View all activities

Design a plastic biodegrade test

Activity hero design a plastic biodegrade test

Plastic bags, often made form oil-based polymers, are not widely recycled. This has sparked material engineers to invent commercially available bioplastics, made from natural polymer materials such as starch, which are compostable and degradable.

In this activity students will compare how plastic and potato (a proxy for starch-based bioplastic) degrade in different conditions. Please note that results cannot be gathered in the same lesson.

Activity steps
  1. Use the borer to remove four cylinders of potato.
  2. Cut all four pieces of potato into the same length.
  3. Place each potato cylinder into a separate petri dish.
  4. Cut out four squares of plastic carrier bag into the same sized squares. For example 1cm by 1 cm.
  5. Add a plastic carrier bag square to each of the four petri dishes already containing a potato cylinder.
  6. Change the environment for each petri dish (temperature, oxygen availability, moisture). This can be done by putting one near a radiator to increase temperature, tape one closed to reduce oxygen, or placing one under compost to change several conditions at once.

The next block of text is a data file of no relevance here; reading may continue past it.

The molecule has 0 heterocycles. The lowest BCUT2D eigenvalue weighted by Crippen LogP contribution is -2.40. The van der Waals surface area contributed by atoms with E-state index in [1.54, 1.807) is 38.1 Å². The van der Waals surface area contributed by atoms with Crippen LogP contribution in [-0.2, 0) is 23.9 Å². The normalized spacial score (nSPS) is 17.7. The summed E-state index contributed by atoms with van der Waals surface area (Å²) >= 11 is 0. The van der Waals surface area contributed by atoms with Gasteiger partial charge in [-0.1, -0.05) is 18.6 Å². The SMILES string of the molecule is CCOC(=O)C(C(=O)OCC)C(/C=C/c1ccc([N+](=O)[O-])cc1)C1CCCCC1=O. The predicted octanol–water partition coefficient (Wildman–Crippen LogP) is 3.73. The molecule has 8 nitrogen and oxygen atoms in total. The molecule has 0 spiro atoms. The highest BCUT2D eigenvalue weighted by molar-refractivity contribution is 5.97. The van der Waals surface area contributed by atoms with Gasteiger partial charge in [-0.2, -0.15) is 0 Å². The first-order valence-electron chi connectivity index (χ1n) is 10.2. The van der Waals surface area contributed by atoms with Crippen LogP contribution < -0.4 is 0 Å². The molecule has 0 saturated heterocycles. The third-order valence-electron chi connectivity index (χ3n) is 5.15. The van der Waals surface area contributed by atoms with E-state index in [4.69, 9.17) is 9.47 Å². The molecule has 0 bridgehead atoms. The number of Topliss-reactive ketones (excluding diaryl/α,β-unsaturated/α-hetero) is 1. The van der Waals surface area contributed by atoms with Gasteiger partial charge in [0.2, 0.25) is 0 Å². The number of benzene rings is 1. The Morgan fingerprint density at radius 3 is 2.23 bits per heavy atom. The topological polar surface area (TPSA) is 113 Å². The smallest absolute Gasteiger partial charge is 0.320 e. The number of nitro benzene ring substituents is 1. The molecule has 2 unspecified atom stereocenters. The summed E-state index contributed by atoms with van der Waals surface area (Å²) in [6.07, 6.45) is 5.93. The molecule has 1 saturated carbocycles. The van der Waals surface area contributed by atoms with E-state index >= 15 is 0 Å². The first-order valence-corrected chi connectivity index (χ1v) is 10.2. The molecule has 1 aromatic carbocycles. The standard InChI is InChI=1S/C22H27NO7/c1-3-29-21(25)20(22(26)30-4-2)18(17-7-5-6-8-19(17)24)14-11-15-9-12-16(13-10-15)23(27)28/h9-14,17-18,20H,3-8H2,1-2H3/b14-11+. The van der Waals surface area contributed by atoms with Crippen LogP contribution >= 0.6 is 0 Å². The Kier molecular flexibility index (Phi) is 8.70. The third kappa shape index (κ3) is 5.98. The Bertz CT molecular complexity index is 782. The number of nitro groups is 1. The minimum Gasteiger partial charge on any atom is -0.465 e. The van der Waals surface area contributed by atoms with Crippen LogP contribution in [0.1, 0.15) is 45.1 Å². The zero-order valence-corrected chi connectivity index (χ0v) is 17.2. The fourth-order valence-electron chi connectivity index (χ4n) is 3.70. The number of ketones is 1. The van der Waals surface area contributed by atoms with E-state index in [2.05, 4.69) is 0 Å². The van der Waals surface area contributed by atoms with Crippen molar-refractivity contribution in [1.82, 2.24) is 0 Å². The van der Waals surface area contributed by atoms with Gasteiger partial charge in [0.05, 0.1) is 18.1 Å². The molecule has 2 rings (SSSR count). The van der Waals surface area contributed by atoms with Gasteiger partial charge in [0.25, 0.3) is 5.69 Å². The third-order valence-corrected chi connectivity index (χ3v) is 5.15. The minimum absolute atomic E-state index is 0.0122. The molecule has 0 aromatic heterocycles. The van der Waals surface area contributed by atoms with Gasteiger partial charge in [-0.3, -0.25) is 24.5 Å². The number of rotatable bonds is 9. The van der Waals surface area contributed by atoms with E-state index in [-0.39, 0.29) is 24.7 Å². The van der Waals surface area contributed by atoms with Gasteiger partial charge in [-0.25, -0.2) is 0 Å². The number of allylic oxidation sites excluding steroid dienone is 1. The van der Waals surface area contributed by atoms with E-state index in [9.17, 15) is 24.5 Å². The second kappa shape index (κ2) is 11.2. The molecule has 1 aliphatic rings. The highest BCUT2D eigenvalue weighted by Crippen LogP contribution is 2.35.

7. Leave your samples for a fixed time.
  8. Return to your samples and make your observations.
Safety guidance

Students may cause injury with knives and cork borers. Demonstrate how to conduct investigation safely.

A top tip is to count the knives and borers handed out and returned, collecting them in after step 1 and 2 of the activity.

Ocean plastics sci 11 14 UNIT thumb

Science | Ages 11-14

Ocean Plastics

Ocean Plastics Science ages 11-14 unit is a KS3 teacher resource combining both biology and chemistry. Students discover the journey plastic takes from manufacture, use, and disposal into the ocean. Included are teacher resources that allow students to emulate real research conducted by The University of Plymouth.